Nearly every country in the world has some kind of law prohibiting sexual harassment in the workplace. Global businesses and U.S. employers considering expanding overseas should be more conscious than ever of the risks posed by sexual harassment.
Without robust sexual harassment policies in place, your business could be exposed to litigation risk and reputational risk in virtually any jurisdiction in the world.
In this post, the Smithey Law Group LLC team will walk you through recent developments on global sexual harassment law and policy. We’ll also provide some examples of sexual harassment policies that have worked for companies in major countries around the world.
Global Evolution of Policies on Sexual Harassment
Even with the COVID-19 pandemic and recent work-from-home conditions of 2020-2021, workplace harassment law has continued to evolve into 2022. Believe it or not, sexual harassment policies and procedures are still relevant and necessary even when your office culture moves online. This is true both inside and outside the U.S.
Below is a brief overview of global policies on sexual harassment. These regulations and policies may help guide your global business in crafting your policies and procedures.
Canada has specific laws designed to protect workers from workplace sexual harassment. As of 2020-2021, most provinces require employers to have anti-harassment policies in place. Most of these laws are embodied in provincial human rights codes or labour codes. We expect that this trend will continue into 2022. Canada’s laws are administered on a province-by-province basis, so aspects of policy requirements vary by province and employer headcount. Two provinces, Quebec and Ontario, require sexual harassment policies to include training. Such training must include content on workplace violence, bullying, and sexual harassment.
Brazil, Chile, and Columbia are all notable examples of countries with sexual harassment laws or policies. Brazil, for example, does not have any mandatory anti-harassment laws or policies, except for a general anti-harassment provision in its Federal Constitution. However, many workplaces are unionized. As a result, you’ll need to check the collective bargaining agreements or other employer documents governing that workplace to confirm whether any sexual harassment policies are in place. It is likely such policies will be in place under a collective bargaining agreement, as anti-harassment policies and training are generally recommended by unions.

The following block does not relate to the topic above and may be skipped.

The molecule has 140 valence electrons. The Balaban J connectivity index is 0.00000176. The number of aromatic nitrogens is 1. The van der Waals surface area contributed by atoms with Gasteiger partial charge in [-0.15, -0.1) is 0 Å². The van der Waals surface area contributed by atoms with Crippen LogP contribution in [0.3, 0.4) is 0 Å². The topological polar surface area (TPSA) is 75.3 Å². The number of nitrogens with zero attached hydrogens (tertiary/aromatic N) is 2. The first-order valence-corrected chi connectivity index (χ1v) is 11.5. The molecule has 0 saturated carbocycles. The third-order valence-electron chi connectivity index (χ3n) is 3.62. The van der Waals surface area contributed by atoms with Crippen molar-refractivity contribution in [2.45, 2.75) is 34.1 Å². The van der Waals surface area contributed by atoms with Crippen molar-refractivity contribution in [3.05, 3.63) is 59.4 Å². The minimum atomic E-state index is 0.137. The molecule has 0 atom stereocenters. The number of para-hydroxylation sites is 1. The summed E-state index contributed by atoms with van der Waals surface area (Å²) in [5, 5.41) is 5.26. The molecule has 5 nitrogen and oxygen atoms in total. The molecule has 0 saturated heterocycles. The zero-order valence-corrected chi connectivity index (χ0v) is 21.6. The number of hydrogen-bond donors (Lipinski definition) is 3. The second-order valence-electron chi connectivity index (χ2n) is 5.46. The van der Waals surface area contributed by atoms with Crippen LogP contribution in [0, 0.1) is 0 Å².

In Chile, if your company has more than ten employees, you’re required by mandatory internal regulation to have sexual harassment policies. There’s really no further guidance, so a local Chilean lawyer may be able to advise further.
Colombia may have the clearest and most robust set of rules about sexual harassment policies and procedures. In addition, certain types of sexual harassment are considered a crime. Anti-harassment policies are required. In addition, companies must establish an anti-harassment committee. For global businesses, these sorts of requirements may be welcome when navigating different cultures and norms.
Europe, Middle East & Africa
Sexual harassment law and policy is developing and changing quickly across Europe, the Middle East, and Africa. A few examples of recent legal and regulatory developments between 2020-2022 include the state of play, as well as updates in the following jurisdictions:
- Belgium: as of 2021, work regulations must now contain policies on anti-harassment, anti-bullying, and sexual harassment.